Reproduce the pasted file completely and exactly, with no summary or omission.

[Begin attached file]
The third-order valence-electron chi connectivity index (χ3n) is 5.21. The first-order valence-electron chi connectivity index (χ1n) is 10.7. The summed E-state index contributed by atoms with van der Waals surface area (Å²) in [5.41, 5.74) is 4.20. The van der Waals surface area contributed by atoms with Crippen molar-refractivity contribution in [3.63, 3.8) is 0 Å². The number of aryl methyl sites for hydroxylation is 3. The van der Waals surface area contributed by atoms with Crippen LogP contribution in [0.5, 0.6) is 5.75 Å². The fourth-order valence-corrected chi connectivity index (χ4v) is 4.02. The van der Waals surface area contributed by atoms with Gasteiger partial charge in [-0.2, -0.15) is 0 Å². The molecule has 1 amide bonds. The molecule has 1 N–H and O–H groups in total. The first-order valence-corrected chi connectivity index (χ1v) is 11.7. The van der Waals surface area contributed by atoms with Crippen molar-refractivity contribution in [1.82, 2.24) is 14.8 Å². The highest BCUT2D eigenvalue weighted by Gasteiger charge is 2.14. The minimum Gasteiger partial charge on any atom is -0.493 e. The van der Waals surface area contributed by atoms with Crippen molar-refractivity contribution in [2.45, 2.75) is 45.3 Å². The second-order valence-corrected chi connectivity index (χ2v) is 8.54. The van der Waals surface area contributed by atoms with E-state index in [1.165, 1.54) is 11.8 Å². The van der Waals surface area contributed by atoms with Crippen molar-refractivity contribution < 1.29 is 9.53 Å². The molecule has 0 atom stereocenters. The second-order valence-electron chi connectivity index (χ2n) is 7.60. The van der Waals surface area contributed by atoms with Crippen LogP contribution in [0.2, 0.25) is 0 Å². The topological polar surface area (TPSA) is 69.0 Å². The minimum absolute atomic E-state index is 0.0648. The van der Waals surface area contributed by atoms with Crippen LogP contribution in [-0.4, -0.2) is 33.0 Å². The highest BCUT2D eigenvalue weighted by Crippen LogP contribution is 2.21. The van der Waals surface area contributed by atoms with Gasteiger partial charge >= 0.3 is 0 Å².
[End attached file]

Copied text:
The third-order valence-electron chi connectivity index (χ3n) is 5.21. The first-order valence-electron chi connectivity index (χ1n) is 10.7. The summed E-state index contributed by atoms with van der Waals surface area (Å²) in [5.41, 5.74) is 4.20. The van der Waals surface area contributed by atoms with Crippen molar-refractivity contribution in [3.63, 3.8) is 0 Å². The number of aryl methyl sites for hydroxylation is 3. The van der Waals surface area contributed by atoms with Crippen LogP contribution in [0.5, 0.6) is 5.75 Å². The fourth-order valence-corrected chi connectivity index (χ4v) is 4.02. The van der Waals surface area contributed by atoms with Gasteiger partial charge in [-0.2, -0.15) is 0 Å². The molecule has 1 amide bonds. The molecule has 1 N–H and O–H groups in total. The first-order valence-corrected chi connectivity index (χ1v) is 11.7. The van der Waals surface area contributed by atoms with Crippen molar-refractivity contribution in [1.82, 2.24) is 14.8 Å². The highest BCUT2D eigenvalue weighted by Gasteiger charge is 2.14. The minimum Gasteiger partial charge on any atom is -0.493 e. The van der Waals surface area contributed by atoms with Crippen molar-refractivity contribution in [2.45, 2.75) is 45.3 Å². The second-order valence-corrected chi connectivity index (χ2v) is 8.54. The van der Waals surface area contributed by atoms with E-state index in [1.165, 1.54) is 11.8 Å². The van der Waals surface area contributed by atoms with Crippen molar-refractivity contribution < 1.29 is 9.53 Å². The molecule has 0 atom stereocenters. The second-order valence-electron chi connectivity index (χ2n) is 7.60. The van der Waals surface area contributed by atoms with Crippen LogP contribution in [0.2, 0.25) is 0 Å². The topological polar surface area (TPSA) is 69.0 Å². The minimum absolute atomic E-state index is 0.0648. The van der Waals surface area contributed by atoms with Crippen LogP contribution in [-0.4, -0.2) is 33.0 Å². The highest BCUT2D eigenvalue weighted by Crippen LogP contribution is 2.21. The van der Waals surface area contributed by atoms with Gasteiger partial charge >= 0.3 is 0 Å².